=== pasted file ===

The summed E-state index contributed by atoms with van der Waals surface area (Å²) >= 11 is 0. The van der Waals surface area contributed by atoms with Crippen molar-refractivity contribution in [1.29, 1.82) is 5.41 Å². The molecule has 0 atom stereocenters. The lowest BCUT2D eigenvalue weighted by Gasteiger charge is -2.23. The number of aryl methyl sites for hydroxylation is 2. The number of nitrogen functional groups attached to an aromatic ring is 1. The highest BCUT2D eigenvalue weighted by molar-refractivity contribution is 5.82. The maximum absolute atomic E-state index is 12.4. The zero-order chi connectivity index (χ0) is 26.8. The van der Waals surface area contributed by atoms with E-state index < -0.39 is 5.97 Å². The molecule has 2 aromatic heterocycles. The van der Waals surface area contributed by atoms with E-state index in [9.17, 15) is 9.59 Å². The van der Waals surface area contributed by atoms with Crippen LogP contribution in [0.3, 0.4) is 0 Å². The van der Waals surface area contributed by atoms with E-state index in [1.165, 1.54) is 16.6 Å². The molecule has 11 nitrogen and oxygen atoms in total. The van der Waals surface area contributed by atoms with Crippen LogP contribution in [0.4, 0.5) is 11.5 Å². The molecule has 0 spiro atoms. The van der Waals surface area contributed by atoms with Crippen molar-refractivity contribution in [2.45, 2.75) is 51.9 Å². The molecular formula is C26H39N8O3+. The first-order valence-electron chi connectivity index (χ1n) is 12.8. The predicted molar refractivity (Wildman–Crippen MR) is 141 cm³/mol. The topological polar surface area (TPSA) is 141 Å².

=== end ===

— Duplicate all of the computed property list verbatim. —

The summed E-state index contributed by atoms with van der Waals surface area (Å²) >= 11 is 0. The van der Waals surface area contributed by atoms with Crippen molar-refractivity contribution in [1.29, 1.82) is 5.41 Å². The molecule has 0 atom stereocenters. The lowest BCUT2D eigenvalue weighted by Gasteiger charge is -2.23. The number of aryl methyl sites for hydroxylation is 2. The number of nitrogen functional groups attached to an aromatic ring is 1. The highest BCUT2D eigenvalue weighted by molar-refractivity contribution is 5.82. The maximum absolute atomic E-state index is 12.4. The zero-order chi connectivity index (χ0) is 26.8. The van der Waals surface area contributed by atoms with E-state index < -0.39 is 5.97 Å². The molecule has 2 aromatic heterocycles. The van der Waals surface area contributed by atoms with E-state index in [9.17, 15) is 9.59 Å². The van der Waals surface area contributed by atoms with Crippen LogP contribution in [0.3, 0.4) is 0 Å². The van der Waals surface area contributed by atoms with E-state index in [1.165, 1.54) is 16.6 Å². The molecule has 11 nitrogen and oxygen atoms in total. The van der Waals surface area contributed by atoms with Crippen LogP contribution in [0.4, 0.5) is 11.5 Å². The molecule has 0 spiro atoms. The van der Waals surface area contributed by atoms with Crippen molar-refractivity contribution in [2.45, 2.75) is 51.9 Å². The molecular formula is C26H39N8O3+. The first-order valence-electron chi connectivity index (χ1n) is 12.8. The predicted molar refractivity (Wildman–Crippen MR) is 141 cm³/mol. The topological polar surface area (TPSA) is 141 Å².